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Let Him Go

A retired sheriff and his wife, grieving over the death of their son, set out to find their only grandson.
(R, 113 min.)


Wednesday, December 2, 2020

4:00 PM

Thursday, December 3, 2020

5:00 PM

Friday, December 4, 2020

5:00 PM

Saturday, December 5, 2020

4:15 PM

Sunday, December 6, 2020

5:00 PM

Wednesday, December 9, 2020

7:15 PM

Thursday, December 10, 2020

5:00 PM

Following the loss of their son, retired sheriff George Blackledge (Kevin Costner) and his wife Margaret (Diane Lane) leave their Montana ranch to rescue their young grandson. When they discover that he is in the clutches of a dangerous family living off the grid in the Dakotas, George and Margaret must fight for the survival of their family.

Starring: Diane Lane, Kevin Costner, Lesley Manville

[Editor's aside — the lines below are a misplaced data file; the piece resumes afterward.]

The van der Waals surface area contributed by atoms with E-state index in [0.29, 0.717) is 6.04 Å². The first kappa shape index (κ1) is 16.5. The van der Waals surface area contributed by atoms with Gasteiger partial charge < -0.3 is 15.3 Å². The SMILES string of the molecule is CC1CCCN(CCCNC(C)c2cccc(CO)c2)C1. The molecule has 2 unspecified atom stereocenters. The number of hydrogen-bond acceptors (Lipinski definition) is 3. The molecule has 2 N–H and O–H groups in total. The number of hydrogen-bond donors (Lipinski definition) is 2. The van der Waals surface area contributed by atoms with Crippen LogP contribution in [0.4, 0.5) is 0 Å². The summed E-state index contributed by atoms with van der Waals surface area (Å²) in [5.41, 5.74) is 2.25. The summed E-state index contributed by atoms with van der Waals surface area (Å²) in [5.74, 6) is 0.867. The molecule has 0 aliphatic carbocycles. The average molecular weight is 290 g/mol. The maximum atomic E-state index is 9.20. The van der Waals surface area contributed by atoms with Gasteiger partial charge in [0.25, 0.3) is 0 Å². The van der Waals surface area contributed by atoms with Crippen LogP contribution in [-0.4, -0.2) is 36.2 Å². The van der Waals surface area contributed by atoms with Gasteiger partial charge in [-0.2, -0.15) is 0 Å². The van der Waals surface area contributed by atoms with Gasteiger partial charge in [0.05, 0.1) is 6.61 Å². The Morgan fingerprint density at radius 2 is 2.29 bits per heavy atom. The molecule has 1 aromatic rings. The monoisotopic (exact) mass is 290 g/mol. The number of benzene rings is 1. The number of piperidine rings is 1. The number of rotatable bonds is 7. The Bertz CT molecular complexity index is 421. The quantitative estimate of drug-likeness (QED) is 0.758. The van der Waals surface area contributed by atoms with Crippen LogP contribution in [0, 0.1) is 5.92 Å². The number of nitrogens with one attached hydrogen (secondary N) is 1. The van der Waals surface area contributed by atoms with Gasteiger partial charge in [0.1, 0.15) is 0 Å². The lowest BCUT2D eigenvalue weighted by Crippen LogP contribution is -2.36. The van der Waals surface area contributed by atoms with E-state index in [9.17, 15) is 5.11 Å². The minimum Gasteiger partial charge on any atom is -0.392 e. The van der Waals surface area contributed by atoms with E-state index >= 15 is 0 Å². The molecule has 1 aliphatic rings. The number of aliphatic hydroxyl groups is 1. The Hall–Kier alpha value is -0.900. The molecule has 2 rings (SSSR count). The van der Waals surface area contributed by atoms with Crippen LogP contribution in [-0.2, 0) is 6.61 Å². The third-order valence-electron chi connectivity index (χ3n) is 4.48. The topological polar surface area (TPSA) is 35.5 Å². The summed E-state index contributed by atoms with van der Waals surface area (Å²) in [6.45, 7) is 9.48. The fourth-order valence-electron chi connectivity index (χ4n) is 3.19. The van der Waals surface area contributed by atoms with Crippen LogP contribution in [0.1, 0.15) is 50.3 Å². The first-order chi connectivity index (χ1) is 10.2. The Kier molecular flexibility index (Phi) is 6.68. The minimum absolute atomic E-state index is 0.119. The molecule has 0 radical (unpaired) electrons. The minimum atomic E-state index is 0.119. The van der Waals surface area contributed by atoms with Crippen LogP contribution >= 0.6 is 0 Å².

Director: Thomas Bezucha
Genre(s): Drama, Thriller, Crime

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"With uncommon stealth, Let Him Go morphs from a drama about loss and grief into a terrifying thriller."

— Glenn Kenny, The New York Times

"Watching Diane Lane and Kevin Costner connect as a couple determined to retrieve their grandson is pure movie heaven."

— Richard Roeper, Chicago Sun-Times

"Understated in its quiet rhythms and vast beauty, [Let Him Go] is fortified with strong performances and, eventually, punctuated by shocking moments of violence."

— Christy Lemire,

"It's just a genre movie that delivers the goods, but the restraint and emotional insight of the direction and the quality of the performances bring it up an essential extra notch."

— Mick LaSalle, San Francisco Chronicle

"Succeeds both as a low-key character study and as a breathlessly intense thriller about the clash between good (but not perfect) people and bad people, none of whom are to be trifled with."

— Alonso Duralde, TheWrap

"Let Him Go wastes no time pulling you into an emotional grasp so compelling you can’t believe what happens as the narrative moves from one shocking scene to the next in a pandemic of violence."

— Rex Reed, Observer

"In many ways, it feels like the midcentury pulp thrillers it emulates: well-plotted and grisly, but almost ephemeral. It is Lane's performance that lingers, one that dares to be uniquely hopeful about the future, and letting the old ways die."

— Katie Walsh, Los Angeles Times